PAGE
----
Dassault then took the Falcon 20. stretched the fuselage, and added a third engine on the tail like the B-727 and it became the Falcon 50 and this model is still in production today. Dassault then took the Falcon 50, added a wide body fuselage and called it the Falcon 900, which also is in production today. Dassault then eliminated the center engine and called this wide body the Falcon 2000. So from the original 1960’s Falcon 20, Dassault has spawned an entire family of airplanes that are still in production.
In the height of the Jetstar’s days, Lockheed had tech reps based around the country and one was based in White Plains and he was responsible for the Northeast. At one time Westchester Airport had 13 Jetstar’s on the airport alone and in the Northeast there were over 30 JetStar’s so the tech rep was kept busy. One of the tech reps showed me some drawing that Lockheed was working on for future JetStar’s. This drawing was for a 3 engine version using the newer TFE 731 fan engines and a redesigned much more efficient wing with all the fuel stored internally. It had the same profile as the Falcon 50 with the “S” duct for the center engine. Lockheed decided not to go this route but simply changed the 4 engines over to the fan engines and called it the JetStar 2. They had hoped to sell the JetStar 2 to the Air Force as a replacement for the older JetStar’s but the Air Force had dropped the requirement that the president only flies on 4 engine airplanes and decided to go with the Gulfstream 2 instead because it was much larger and had intercontinental range.
In Dallas on Love field there was a company called Executive Aircraft Service that was one of the best JetStar completion and maintenance centers in the country and was owned mostly by Dick and Ralph Emery. They had plans to buy up old JetStar’s, rewing the JetStar with Lockheed’s new wing design and also convert over to the new fan engines. The wing would have been built by Short Brothers in Ireland and installed in Dallas. I saw a proposal from them with a drawing with the new wing installed. It was contingent on getting a certain number of contracts signed with paid deposits. From what I heard no one signed a contract and they could not get financing themselves so this never got beyond the paper proposal.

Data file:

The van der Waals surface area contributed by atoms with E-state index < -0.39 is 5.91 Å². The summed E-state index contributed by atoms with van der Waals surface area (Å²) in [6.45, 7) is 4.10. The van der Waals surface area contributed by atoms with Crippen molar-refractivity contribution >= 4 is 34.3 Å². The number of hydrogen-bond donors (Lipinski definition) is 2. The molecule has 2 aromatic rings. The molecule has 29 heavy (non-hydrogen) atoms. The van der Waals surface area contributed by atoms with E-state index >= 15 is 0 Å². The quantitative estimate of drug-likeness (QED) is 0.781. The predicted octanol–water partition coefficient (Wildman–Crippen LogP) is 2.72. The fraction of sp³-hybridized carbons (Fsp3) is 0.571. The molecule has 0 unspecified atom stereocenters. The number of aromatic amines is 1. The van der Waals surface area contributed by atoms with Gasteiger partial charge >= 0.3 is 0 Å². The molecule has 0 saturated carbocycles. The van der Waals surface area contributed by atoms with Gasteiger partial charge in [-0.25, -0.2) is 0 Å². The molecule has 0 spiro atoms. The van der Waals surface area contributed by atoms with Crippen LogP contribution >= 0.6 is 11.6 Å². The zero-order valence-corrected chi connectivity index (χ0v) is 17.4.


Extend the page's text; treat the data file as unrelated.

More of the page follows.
About 10 years ago another company in California came out with a proposal for JetStar’s to be re engined with 2 CF34 GE
engines, they actually had a prototype flying for demonstration purposes. Financing was to be through GE
Capital, which would benefit GE
itself because they would be able to sell more of their engines. GE
Capital then ran the numbers through and found that there was not enough interest in this program because of the age of the airplanes and other newer airplanes coming on the market so they pulled out of the program., The modification company could not get any other financing and the program was dropped.
Lockheed, now Lockheed Martin being a military company was not interested in continuing the civilian JetStar program and dropped production after 40 JetStar 2’s were built.